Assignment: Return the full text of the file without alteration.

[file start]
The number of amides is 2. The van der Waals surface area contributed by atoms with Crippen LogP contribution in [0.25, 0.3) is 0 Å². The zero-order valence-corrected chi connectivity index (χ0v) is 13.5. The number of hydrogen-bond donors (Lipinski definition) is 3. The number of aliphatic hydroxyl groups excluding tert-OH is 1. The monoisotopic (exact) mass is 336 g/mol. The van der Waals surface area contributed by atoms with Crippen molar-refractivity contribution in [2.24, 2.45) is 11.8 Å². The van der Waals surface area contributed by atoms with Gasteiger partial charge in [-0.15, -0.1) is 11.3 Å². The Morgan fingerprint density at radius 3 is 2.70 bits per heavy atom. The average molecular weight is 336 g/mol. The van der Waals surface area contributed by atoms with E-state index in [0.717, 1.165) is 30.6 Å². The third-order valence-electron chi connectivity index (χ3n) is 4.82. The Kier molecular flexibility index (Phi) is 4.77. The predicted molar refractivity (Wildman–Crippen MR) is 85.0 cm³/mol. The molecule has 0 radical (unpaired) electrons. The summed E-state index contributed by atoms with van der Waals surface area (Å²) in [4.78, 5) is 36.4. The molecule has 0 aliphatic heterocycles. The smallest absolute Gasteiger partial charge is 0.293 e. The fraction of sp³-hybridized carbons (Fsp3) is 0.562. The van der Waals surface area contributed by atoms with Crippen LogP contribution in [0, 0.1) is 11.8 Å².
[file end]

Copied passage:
The number of amides is 2. The van der Waals surface area contributed by atoms with Crippen LogP contribution in [0.25, 0.3) is 0 Å². The zero-order valence-corrected chi connectivity index (χ0v) is 13.5. The number of hydrogen-bond donors (Lipinski definition) is 3. The number of aliphatic hydroxyl groups excluding tert-OH is 1. The monoisotopic (exact) mass is 336 g/mol. The van der Waals surface area contributed by atoms with Crippen molar-refractivity contribution in [2.24, 2.45) is 11.8 Å². The van der Waals surface area contributed by atoms with Gasteiger partial charge in [-0.15, -0.1) is 11.3 Å². The Morgan fingerprint density at radius 3 is 2.70 bits per heavy atom. The average molecular weight is 336 g/mol. The van der Waals surface area contributed by atoms with E-state index in [0.717, 1.165) is 30.6 Å². The third-order valence-electron chi connectivity index (χ3n) is 4.82. The Kier molecular flexibility index (Phi) is 4.77. The predicted molar refractivity (Wildman–Crippen MR) is 85.0 cm³/mol. The molecule has 0 radical (unpaired) electrons. The summed E-state index contributed by atoms with van der Waals surface area (Å²) in [4.78, 5) is 36.4. The molecule has 0 aliphatic heterocycles. The smallest absolute Gasteiger partial charge is 0.293 e. The fraction of sp³-hybridized carbons (Fsp3) is 0.562. The van der Waals surface area contributed by atoms with Crippen LogP contribution in [0, 0.1) is 11.8 Å².